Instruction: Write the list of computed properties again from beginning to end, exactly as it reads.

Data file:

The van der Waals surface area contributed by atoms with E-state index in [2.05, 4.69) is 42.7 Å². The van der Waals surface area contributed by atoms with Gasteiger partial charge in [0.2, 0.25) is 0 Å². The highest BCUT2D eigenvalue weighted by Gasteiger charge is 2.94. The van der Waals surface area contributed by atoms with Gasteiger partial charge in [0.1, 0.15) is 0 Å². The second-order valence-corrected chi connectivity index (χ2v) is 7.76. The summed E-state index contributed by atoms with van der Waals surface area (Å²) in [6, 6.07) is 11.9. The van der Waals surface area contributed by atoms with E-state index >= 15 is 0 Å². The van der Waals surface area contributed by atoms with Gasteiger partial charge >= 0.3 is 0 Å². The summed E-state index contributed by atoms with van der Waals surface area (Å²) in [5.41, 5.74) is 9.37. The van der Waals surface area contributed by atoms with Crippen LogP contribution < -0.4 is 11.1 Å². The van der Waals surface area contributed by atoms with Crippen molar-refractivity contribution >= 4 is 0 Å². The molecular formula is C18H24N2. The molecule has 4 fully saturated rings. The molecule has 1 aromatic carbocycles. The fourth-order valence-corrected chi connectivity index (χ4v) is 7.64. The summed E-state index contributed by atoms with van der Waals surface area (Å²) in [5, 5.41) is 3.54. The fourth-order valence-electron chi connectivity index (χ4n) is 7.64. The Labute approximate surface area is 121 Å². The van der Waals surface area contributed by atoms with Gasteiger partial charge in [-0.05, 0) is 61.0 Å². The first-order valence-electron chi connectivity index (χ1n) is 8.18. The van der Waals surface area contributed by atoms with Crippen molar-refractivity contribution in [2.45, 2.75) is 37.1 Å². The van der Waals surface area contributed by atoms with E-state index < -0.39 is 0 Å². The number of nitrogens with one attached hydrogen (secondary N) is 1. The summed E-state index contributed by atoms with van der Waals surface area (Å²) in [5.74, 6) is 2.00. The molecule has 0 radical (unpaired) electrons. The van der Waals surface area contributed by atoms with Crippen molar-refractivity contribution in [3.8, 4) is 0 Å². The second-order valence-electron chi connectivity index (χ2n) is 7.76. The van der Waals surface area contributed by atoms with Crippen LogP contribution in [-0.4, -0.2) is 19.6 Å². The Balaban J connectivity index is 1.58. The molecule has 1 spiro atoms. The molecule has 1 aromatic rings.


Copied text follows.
The van der Waals surface area contributed by atoms with E-state index in [2.05, 4.69) is 42.7 Å². The van der Waals surface area contributed by atoms with Gasteiger partial charge in [0.2, 0.25) is 0 Å². The highest BCUT2D eigenvalue weighted by Gasteiger charge is 2.94. The van der Waals surface area contributed by atoms with Gasteiger partial charge in [0.1, 0.15) is 0 Å². The second-order valence-corrected chi connectivity index (χ2v) is 7.76. The summed E-state index contributed by atoms with van der Waals surface area (Å²) in [6, 6.07) is 11.9. The van der Waals surface area contributed by atoms with E-state index >= 15 is 0 Å². The van der Waals surface area contributed by atoms with Gasteiger partial charge >= 0.3 is 0 Å². The summed E-state index contributed by atoms with van der Waals surface area (Å²) in [5.41, 5.74) is 9.37. The van der Waals surface area contributed by atoms with Crippen LogP contribution < -0.4 is 11.1 Å². The van der Waals surface area contributed by atoms with Crippen molar-refractivity contribution >= 4 is 0 Å². The molecular formula is C18H24N2. The molecule has 4 fully saturated rings. The molecule has 1 aromatic carbocycles. The fourth-order valence-corrected chi connectivity index (χ4v) is 7.64. The summed E-state index contributed by atoms with van der Waals surface area (Å²) in [5, 5.41) is 3.54. The fourth-order valence-electron chi connectivity index (χ4n) is 7.64. The Labute approximate surface area is 121 Å². The van der Waals surface area contributed by atoms with Gasteiger partial charge in [-0.05, 0) is 61.0 Å². The first-order valence-electron chi connectivity index (χ1n) is 8.18. The van der Waals surface area contributed by atoms with Crippen molar-refractivity contribution in [2.45, 2.75) is 37.1 Å². The van der Waals surface area contributed by atoms with E-state index < -0.39 is 0 Å². The number of nitrogens with one attached hydrogen (secondary N) is 1. The summed E-state index contributed by atoms with van der Waals surface area (Å²) in [5.74, 6) is 2.00. The molecule has 0 radical (unpaired) electrons. The van der Waals surface area contributed by atoms with Crippen molar-refractivity contribution in [3.8, 4) is 0 Å². The second-order valence-electron chi connectivity index (χ2n) is 7.76. The van der Waals surface area contributed by atoms with Crippen LogP contribution in [-0.4, -0.2) is 19.6 Å². The Balaban J connectivity index is 1.58. The molecule has 1 spiro atoms. The molecule has 1 aromatic rings.